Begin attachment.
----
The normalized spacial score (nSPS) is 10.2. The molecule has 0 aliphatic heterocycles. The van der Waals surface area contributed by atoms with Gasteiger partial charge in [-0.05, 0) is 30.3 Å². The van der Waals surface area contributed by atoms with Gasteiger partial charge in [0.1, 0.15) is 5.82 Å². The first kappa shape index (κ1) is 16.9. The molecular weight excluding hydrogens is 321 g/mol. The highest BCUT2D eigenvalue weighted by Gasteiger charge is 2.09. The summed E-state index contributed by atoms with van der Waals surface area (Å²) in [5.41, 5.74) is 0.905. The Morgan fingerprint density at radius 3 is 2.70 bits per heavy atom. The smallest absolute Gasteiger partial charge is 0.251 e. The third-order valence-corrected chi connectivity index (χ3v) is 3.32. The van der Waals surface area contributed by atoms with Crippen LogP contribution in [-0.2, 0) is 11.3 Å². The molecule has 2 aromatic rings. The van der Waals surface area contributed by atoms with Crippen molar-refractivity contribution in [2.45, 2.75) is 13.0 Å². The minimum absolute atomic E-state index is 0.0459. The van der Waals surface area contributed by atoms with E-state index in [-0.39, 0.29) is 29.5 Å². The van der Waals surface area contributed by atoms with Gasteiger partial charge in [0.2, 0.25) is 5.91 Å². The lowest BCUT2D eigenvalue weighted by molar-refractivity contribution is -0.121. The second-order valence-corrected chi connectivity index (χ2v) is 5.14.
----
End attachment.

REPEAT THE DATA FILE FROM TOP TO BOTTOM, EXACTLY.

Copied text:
The normalized spacial score (nSPS) is 10.2. The molecule has 0 aliphatic heterocycles. The van der Waals surface area contributed by atoms with Gasteiger partial charge in [-0.05, 0) is 30.3 Å². The van der Waals surface area contributed by atoms with Gasteiger partial charge in [0.1, 0.15) is 5.82 Å². The first kappa shape index (κ1) is 16.9. The molecular weight excluding hydrogens is 321 g/mol. The highest BCUT2D eigenvalue weighted by Gasteiger charge is 2.09. The summed E-state index contributed by atoms with van der Waals surface area (Å²) in [5.41, 5.74) is 0.905. The Morgan fingerprint density at radius 3 is 2.70 bits per heavy atom. The smallest absolute Gasteiger partial charge is 0.251 e. The third-order valence-corrected chi connectivity index (χ3v) is 3.32. The van der Waals surface area contributed by atoms with Crippen LogP contribution in [-0.2, 0) is 11.3 Å². The molecule has 2 aromatic rings. The van der Waals surface area contributed by atoms with Crippen molar-refractivity contribution in [2.45, 2.75) is 13.0 Å². The minimum absolute atomic E-state index is 0.0459. The van der Waals surface area contributed by atoms with E-state index in [-0.39, 0.29) is 29.5 Å². The van der Waals surface area contributed by atoms with Gasteiger partial charge in [0.2, 0.25) is 5.91 Å². The lowest BCUT2D eigenvalue weighted by molar-refractivity contribution is -0.121. The second-order valence-corrected chi connectivity index (χ2v) is 5.14.